While lower recycling rates save producers money via avoided refunds and handling fees to recyclers there is a risk for producers this is just a short-term gain.

Queensland and Western Australia both have legislated 85% recycling targets. COEX (the Queensland CRS scheme coordinator) rightly takes this objective very seriously and reiterates it in their recent annual report.

I assume the WA scheme coordinator board will similarly view this legislated requirement as one of their principle objectives.

What happens when and if these schemes fail to reach these legislated targets? Again, there is no evidence globally that non-retail based, high convenience CRS get near 85% recycling. Ministers will be left with few weapons in their armoury to force meeting the target, especially if they’ve limited their ability to force higher levels of convenience.

Ministers have however retained one important tool to gain higher levels of consumer engagement, i.e. an increase in the refund. This would likely rise from 10c to 20c.

It’s not unprecedented to have a refund value a lot higher than Australia’s extremely low 10 cents. Most of Europe is north of A30 cents. The incoming Scottish CRS is starting at 20 pence (A40 cents). South Australia doubled its rate a few years ago, albeit from a low five cent base.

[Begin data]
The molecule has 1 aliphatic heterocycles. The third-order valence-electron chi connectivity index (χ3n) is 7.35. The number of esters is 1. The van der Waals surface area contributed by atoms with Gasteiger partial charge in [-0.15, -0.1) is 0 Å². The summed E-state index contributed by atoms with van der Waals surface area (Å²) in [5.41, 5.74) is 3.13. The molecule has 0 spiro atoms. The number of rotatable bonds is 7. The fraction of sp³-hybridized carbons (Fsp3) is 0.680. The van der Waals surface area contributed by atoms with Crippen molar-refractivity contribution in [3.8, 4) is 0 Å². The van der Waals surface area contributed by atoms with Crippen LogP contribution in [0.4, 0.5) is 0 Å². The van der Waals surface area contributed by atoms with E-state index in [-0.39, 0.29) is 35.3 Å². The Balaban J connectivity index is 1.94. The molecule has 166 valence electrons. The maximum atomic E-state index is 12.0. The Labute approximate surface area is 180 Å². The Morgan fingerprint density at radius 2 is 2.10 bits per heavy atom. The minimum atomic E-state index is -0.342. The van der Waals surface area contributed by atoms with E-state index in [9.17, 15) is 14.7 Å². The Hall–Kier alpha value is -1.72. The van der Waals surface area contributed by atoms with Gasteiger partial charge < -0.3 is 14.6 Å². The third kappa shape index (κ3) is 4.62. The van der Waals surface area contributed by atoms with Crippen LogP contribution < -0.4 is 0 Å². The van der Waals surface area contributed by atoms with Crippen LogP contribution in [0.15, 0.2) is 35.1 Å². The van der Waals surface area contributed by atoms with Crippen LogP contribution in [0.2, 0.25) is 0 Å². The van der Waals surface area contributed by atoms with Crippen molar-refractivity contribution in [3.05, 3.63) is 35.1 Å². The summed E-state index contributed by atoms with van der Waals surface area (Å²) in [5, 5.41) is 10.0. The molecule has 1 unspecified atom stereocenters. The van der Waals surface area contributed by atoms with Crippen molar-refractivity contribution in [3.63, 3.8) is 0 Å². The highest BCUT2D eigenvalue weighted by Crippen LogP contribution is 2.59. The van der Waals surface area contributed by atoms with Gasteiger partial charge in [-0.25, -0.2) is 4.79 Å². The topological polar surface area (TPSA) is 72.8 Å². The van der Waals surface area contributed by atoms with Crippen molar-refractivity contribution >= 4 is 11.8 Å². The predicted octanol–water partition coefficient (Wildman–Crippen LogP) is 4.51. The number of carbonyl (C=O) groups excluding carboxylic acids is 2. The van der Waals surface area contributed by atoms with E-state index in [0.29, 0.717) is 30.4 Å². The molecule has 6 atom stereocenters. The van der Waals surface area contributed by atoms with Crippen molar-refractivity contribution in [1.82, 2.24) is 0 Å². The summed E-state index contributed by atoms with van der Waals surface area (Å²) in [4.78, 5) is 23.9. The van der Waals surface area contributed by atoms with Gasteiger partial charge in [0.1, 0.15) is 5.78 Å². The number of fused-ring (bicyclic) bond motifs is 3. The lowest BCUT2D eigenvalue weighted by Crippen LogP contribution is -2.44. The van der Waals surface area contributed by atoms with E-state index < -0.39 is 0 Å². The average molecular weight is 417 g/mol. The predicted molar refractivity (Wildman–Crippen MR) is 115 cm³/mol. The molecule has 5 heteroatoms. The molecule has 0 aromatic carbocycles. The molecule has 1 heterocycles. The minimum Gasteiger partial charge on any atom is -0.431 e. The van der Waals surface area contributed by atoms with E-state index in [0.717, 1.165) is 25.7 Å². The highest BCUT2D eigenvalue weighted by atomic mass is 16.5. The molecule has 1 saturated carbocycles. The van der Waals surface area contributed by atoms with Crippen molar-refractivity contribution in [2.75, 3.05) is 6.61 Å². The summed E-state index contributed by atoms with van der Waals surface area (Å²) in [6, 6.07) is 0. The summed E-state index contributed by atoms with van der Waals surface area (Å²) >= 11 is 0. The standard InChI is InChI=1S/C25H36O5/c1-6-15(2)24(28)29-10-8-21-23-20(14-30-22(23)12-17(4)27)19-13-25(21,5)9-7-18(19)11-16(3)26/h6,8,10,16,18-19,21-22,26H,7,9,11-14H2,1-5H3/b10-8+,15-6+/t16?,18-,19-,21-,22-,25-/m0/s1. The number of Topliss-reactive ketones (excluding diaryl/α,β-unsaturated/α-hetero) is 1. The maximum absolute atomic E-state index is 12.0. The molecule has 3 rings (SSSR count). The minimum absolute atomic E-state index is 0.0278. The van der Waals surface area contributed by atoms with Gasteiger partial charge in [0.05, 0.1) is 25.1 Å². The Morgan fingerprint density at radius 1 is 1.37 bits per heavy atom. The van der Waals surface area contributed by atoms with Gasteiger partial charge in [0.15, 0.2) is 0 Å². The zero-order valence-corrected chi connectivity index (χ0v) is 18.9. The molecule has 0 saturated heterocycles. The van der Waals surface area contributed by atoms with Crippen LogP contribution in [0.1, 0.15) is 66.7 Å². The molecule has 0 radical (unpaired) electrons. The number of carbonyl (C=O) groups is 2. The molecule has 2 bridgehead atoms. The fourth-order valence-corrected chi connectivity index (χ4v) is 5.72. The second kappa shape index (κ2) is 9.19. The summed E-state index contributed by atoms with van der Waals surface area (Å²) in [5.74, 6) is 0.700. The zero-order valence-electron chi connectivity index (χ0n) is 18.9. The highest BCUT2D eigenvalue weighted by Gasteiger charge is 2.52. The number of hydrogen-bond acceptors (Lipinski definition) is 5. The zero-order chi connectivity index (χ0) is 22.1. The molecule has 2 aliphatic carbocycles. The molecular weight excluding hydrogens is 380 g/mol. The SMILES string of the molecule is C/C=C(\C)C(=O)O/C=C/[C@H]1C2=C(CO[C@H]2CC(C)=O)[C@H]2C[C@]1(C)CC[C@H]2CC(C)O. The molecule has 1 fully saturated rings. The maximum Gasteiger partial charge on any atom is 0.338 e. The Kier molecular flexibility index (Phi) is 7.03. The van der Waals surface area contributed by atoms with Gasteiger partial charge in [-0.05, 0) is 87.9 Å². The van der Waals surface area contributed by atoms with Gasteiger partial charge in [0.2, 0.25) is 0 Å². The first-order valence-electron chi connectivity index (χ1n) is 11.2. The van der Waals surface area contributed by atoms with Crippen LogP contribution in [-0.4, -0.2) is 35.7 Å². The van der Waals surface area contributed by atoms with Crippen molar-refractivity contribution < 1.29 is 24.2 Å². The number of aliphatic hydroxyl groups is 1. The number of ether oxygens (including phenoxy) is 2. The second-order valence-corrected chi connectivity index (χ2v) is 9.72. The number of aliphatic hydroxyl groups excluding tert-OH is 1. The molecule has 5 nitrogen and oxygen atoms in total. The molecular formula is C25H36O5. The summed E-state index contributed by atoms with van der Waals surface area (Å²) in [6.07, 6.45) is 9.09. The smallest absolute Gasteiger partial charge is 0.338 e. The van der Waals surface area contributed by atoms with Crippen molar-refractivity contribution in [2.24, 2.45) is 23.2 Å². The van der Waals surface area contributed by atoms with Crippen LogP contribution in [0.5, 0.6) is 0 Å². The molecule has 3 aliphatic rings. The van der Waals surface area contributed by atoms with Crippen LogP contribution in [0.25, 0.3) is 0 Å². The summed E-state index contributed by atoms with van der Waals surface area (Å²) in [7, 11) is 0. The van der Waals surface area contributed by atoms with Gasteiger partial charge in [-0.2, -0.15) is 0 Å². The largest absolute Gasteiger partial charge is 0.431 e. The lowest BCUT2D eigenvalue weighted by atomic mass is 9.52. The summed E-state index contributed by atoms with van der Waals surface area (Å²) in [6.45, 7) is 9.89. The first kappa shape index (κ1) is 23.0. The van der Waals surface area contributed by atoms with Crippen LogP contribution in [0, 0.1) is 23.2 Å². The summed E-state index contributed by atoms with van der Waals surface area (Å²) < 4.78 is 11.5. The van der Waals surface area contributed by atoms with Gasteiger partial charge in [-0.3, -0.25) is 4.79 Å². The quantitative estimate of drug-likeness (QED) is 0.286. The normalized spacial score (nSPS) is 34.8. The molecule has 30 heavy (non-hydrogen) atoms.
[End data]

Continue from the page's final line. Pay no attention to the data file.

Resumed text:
While a refund increase is not as effective a tool for higher returns as higher levels of consumer convenience, state governments (principally in QLD, SA and WA) have little control over this. Producer led container deposit scheme coordinators (aside from in NSW) have given total control over the size and nature of the collection network, and they aren’t very convenient.

But would drinks producers care if the refund rose? Colleagues, from the beverage industry say there is a sales impact from a higher refund amount – especially with multipacks of where the apparent price rise (the 10 cents is after all fully refunded for consumers that take their container back) may be perceived as an additional cost; or consumers shift to single larger volume items to avoid the refund value, eg from stubbies to long-necks etc.

The 85% target in Queensland and WA is legislated. The public will hold governments and CRS scheme coordinators to account to achieve these mandates. There is no CRS anywhere in the world that gets these recycling rates with such a low refund value and the currently low levels of convenience of the collection network.

But a 20c or 30c refund would be a big help.

Perhaps an equation producers might like to look at is; should they be setting up schemes with higher levels of convenience at inception; and whether a marginal increase (of say 0.5 cents per container) in the nett producer fee resulting from greater levels of consumer convenience and commensurate higher returns outweighs an apparent avoided drop in sales or product switching that could stem from a refund increase from 10 to 20 cents?


NOTE: This article was originally published on December 12, 2019 on www.drinkstrade.com